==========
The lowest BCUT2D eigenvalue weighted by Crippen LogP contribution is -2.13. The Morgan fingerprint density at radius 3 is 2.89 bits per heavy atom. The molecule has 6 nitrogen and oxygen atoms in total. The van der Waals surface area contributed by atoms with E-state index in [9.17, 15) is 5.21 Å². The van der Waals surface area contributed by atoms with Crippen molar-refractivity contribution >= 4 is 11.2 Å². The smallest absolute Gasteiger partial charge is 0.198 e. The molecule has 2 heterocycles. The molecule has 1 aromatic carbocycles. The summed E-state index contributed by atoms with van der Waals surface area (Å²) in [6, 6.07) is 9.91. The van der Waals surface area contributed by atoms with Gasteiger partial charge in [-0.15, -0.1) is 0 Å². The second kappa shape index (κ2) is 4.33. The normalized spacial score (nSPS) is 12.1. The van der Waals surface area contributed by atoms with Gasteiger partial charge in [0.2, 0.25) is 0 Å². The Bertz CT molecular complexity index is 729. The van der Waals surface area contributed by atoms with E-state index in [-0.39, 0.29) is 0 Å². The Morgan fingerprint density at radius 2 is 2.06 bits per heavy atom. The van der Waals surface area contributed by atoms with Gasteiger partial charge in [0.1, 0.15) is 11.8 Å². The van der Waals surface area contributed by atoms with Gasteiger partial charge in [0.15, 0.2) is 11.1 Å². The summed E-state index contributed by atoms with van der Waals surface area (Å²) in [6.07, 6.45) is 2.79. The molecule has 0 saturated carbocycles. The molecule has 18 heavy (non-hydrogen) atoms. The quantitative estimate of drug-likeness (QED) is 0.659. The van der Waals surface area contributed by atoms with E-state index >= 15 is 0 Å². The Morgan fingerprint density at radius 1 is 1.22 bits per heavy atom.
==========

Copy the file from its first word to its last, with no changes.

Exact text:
The lowest BCUT2D eigenvalue weighted by Crippen LogP contribution is -2.13. The Morgan fingerprint density at radius 3 is 2.89 bits per heavy atom. The molecule has 6 nitrogen and oxygen atoms in total. The van der Waals surface area contributed by atoms with E-state index in [9.17, 15) is 5.21 Å². The van der Waals surface area contributed by atoms with Crippen molar-refractivity contribution >= 4 is 11.2 Å². The smallest absolute Gasteiger partial charge is 0.198 e. The molecule has 2 heterocycles. The molecule has 1 aromatic carbocycles. The summed E-state index contributed by atoms with van der Waals surface area (Å²) in [6, 6.07) is 9.91. The van der Waals surface area contributed by atoms with Gasteiger partial charge in [-0.15, -0.1) is 0 Å². The second kappa shape index (κ2) is 4.33. The normalized spacial score (nSPS) is 12.1. The van der Waals surface area contributed by atoms with Gasteiger partial charge in [0.2, 0.25) is 0 Å². The Bertz CT molecular complexity index is 729. The van der Waals surface area contributed by atoms with E-state index in [-0.39, 0.29) is 0 Å². The Morgan fingerprint density at radius 2 is 2.06 bits per heavy atom. The van der Waals surface area contributed by atoms with Gasteiger partial charge in [0.1, 0.15) is 11.8 Å². The van der Waals surface area contributed by atoms with Gasteiger partial charge in [0.15, 0.2) is 11.1 Å². The summed E-state index contributed by atoms with van der Waals surface area (Å²) in [6.07, 6.45) is 2.79. The molecule has 0 saturated carbocycles. The molecule has 18 heavy (non-hydrogen) atoms. The quantitative estimate of drug-likeness (QED) is 0.659. The van der Waals surface area contributed by atoms with E-state index >= 15 is 0 Å². The Morgan fingerprint density at radius 1 is 1.22 bits per heavy atom.